This is especially powerful for subjects that cannot manage a profile for themselves. For 23snaps, parents maintain a profile for an infant or young child without the issues that would arise from actually creating a Facebook profile for a baby. A similar network could potentially exist for pet owners, or a classroom. For TripAdvisor, a community maintains a profile for a city or region.

While Facebook Fan Pages attempt to bridge the gap between an individual profile and a third party entity, the focus is too heavily weighted towards a personal timeline where the individual controls their own identity. Communities that jointly manage and interact with subjects that cannot manage their own online identity, or with creative content will always have opportunities for growth that won’t be infringed by Facebook.

“Anti-social networking” may be the wrong term for networks that deviate from Facebook’s core way of thinking but the successful networking services that do so are intriguing examples of both new revenue and networking models and what consumers are looking for.

This article was originally posted on LondonLovesBusiness as a summary of my UKTI tech mission to Brazil, researching the market for 23snaps and a local launch in the country. There I shared some of the opportunities, challenges and conclusions I drew from the trip and what international startups can expect when trying to bring their business to Brazil.


On the evening of 10 September, I found myself sitting with the founding members of 10 other UK tech start-ups at Heathrow’s Terminal 5 waiting for a flight to Sao Paulo, Brazil. Our companies ranged from social networks to content delivery networks to ecommerce solutions – but all had one thing in common. They had committed their limited time and resources to travel halfway around the globe to explore growth opportunities in one of the world’s fastest-growing markets. I represented 23snaps, a private social network for families, and hoped to learn more about the consumer appetite for our product and to find launch partners that would help us grow in the Latin American market.

There were shared pre-flight drinks and banter but also a sense of apprehension. Brazil is a tempting market for many businesses, with a consumer market growing exponentially in size, but the challenges that small companies face trying to enter the country act as a strong deterrent.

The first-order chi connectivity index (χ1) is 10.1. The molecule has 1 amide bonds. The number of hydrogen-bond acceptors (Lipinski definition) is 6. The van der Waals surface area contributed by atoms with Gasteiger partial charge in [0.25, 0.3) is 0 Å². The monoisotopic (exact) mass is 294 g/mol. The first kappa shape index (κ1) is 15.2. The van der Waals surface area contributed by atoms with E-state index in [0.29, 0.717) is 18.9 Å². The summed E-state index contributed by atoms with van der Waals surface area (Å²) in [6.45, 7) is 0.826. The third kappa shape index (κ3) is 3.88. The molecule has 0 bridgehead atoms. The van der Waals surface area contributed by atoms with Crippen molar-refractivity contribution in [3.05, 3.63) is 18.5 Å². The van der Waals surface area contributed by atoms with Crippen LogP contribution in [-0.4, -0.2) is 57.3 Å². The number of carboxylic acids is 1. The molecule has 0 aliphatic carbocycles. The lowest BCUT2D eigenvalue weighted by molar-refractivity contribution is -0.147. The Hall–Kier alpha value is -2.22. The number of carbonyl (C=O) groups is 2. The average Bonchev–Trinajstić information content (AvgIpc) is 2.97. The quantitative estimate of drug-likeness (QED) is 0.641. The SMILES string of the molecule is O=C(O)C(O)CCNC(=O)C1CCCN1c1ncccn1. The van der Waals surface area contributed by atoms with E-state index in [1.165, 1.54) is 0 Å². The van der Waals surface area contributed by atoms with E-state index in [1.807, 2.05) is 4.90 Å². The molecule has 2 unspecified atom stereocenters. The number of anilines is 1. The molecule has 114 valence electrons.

The 10-day trade mission, dubbed The Great Tech Expedition, was UKTI’s attempt to help one group of British tech start-ups overcome those challenges. The programme was also supported by the Mayor of London as part of the 2012 legacy efforts, as many of the companies participating on the trip hoped to pick up lucrative contracts related to Rio’s Olympic infrastructure and planning. The launch event included a meet-and-greet with Mayor Boris Johnson. It was an ambitious effort on the part of UKTI, but I returned to London with ambivalent feelings towards opportunities in the South American nation.

The Opportunities

On the surface, the opportunities in Brazil are numerous. As the hosts of both the 2014 FIFA World Cup and the 2016 summer Olympic Games, the investment in infrastructure and need for goods and services can only increase.

Additionally, the Brazilian consumer market appears to be booming as well. Already the sixth largest economy in the world, over 75 million Brazilians are own smartphones. It’s ranked fifth in the world for number of internet users (over 90 million) and household spend has increased steadily over the last 10 years, including 2.5% growth from Q1 2013 to Q2 2013.

Brazilian companies can’t keep up with consumer demand, leaving room for international businesses to enter the market. Many of the participants on the UKTI trip were hoping to be first to market in their industry in this new, lucrative environment.

Meaghan Fitzgerald, head of marketing at photo app 23snaps

The Challenges

But for all of Brazil’s potential, there are significant challenges to foreign companies entering the market – as we discovered shortly after being ushered into the UK Consulate on our first morning in Sao Paulo. A series of seminars, organised by the UKTI and the Consulate’s Office, painted a more realistic picture that left some participants questioning the opportunity cost.

Brazil is still extremely protectionist of its own industry and companies.  This manifests itself in significant tariffs on international goods and services. A Brazilian company paying for a service from an international company might expect to pay 40% on top in taxes. International companies looking to move profits out of Brazil into their home country can expect a similar (40%) tax rate on taking funds out of the country. Businesses also must hire a certain number of Brazilian employees for every foreign one and cannot have business operations in Brazil without a full time managing director located there who assumes full, personal responsibility for the company – one example of a complicated business legal system.